NEWS ANALYSIS: Our indifference to railway crossings, traffic safety rules, By Bamidele Johnson
Awful day in Lagos. A train slicing through a BRT bus, reportedly leaving many injured and a few confirmed dead, is a tragedy that may get worse for us, collectively and individually, if the death toll rises and/or permanent disabilities ensue. I do not have the details of how the accident happened, but I strongly suspect that the bus driver was at fault. On the evidence the videos and still photos seen, the bus went across the rail and the train unable to stop, speared through it. We may ask how and why that could even have happened, given that a notice of the train approaching must have been served.
No need to ask, sadly, given that we have a value-deficient road culture. Road signs are generally deemed as decorative. Traffic offences, including of the grievous variety, are treated as minor irritations, encouraging road users-drivers, riders-to see the breaking of traffic rules as a sport. Traffic rule-breaking seems to provide dopamine surges, which create an addiction that yields blindly reckless drivers and riders. The driver of the ill-fated bus probably thought he could drive the bus through the eye of a needle, the kind of thing Okada riders do. Even respectable-looking, shirt and tie-wearing types can’t be arsed about the rule prohibiting entering the yellow box at intersections and regard traffic lights the same way as Christmas lights. Driving in prohibited directions enjoys a near-universal approval.
We care little, if at all, about riding or driving without headlights. Overtaking by the right, clearly illegal, is nothing to us. The Okada man actually thinks it is legit. We excel at treating traffic regulations with the levity of children’s nursery rhymes Back to the train accident. We will have more. Motorists, bizarrely, do not see waiting on the railway line, a giant step towards unforced suicide, for vehicles ahead to move. I see this often at Fagba in Iju, Lagos. Traffic management officials, perhaps overworked, unbothered or generally useless, just walk on by.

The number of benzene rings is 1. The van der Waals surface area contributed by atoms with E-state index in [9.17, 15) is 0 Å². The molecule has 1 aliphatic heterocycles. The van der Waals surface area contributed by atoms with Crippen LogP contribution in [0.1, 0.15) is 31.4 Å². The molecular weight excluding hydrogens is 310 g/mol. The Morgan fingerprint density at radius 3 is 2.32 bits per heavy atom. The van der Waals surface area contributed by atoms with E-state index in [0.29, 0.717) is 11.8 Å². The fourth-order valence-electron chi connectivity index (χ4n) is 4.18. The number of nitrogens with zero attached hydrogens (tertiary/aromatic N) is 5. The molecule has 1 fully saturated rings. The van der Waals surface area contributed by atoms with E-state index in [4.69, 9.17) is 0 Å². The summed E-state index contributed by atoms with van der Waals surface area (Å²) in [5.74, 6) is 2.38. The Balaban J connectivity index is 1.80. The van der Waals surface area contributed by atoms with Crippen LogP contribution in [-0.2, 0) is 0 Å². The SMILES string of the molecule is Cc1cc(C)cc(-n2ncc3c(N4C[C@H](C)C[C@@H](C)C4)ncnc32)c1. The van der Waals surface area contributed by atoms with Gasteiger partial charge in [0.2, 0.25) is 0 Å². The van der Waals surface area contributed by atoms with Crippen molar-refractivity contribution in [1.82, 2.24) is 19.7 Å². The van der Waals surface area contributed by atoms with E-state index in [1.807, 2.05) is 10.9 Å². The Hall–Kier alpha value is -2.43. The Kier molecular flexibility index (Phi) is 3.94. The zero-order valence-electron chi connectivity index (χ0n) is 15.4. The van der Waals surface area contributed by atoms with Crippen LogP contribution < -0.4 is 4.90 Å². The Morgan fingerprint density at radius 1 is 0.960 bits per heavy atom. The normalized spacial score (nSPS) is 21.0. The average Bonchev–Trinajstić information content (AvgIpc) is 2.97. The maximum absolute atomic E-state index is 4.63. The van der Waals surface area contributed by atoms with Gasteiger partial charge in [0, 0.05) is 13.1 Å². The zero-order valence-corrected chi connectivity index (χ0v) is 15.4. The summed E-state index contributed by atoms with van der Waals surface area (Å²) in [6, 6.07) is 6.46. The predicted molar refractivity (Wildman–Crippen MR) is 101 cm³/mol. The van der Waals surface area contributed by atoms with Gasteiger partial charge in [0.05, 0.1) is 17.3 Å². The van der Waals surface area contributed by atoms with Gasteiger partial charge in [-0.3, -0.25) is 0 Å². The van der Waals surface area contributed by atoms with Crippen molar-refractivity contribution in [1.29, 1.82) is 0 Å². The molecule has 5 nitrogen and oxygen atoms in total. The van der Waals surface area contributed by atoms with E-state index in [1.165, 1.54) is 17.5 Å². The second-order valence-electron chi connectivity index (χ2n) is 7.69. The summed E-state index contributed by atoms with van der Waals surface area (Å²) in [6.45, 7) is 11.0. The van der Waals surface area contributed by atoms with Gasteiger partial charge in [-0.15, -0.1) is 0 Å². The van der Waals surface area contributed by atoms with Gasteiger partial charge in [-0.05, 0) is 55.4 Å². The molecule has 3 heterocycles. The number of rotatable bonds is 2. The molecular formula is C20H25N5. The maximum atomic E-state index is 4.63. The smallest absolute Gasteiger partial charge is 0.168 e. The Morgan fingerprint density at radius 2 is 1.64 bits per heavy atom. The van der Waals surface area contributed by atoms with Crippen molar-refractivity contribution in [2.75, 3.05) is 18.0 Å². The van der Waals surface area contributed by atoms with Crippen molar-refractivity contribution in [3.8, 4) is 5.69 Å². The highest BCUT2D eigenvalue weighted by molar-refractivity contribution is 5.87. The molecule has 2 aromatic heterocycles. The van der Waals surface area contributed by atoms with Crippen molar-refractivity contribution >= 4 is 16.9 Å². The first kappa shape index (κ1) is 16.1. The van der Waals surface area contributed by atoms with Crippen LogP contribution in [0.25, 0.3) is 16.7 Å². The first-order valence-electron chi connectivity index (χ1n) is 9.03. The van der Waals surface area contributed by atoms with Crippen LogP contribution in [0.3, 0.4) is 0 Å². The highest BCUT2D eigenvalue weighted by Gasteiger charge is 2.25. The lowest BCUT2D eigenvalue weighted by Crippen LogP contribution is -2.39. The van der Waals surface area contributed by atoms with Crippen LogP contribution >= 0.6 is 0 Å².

But I wonder why adults, including those who wail about the recklessness of Okada riders, need to be told that they are sending an invitation to death by waiting on a rail track. Twenty-three years ago, at Fagba, a Peugeot 504, which stood on the railway line like it was in an auto showroom, and those sat in it were chewed up by an oncoming train. The railway crossings I grew up knowing were shut off to vehicular traffic when a train approached. In fact, there were signs notifying motorists of crossings ahead well before they got to them. In the last 30 years or so, I do not remember seeing bars blocking off any railway crossing in this country.
We need these bars back at rail crossings. More importantly, we need a more brutal, not sterner, enforcement of traffic regulations, as well as more robust enlightenment/education.
Like me, there are many drivers averse to gung-ho driving. Our driving is like that of a retired headmaster or priest of an orthodox church, not that a modern church. I do not trust the latter.
It matters little, though. I just want a better road culture that better protects other drivers, riders and pedestrians. My thoughts are with the families of those killed and I wish the injured speedy and full recovery.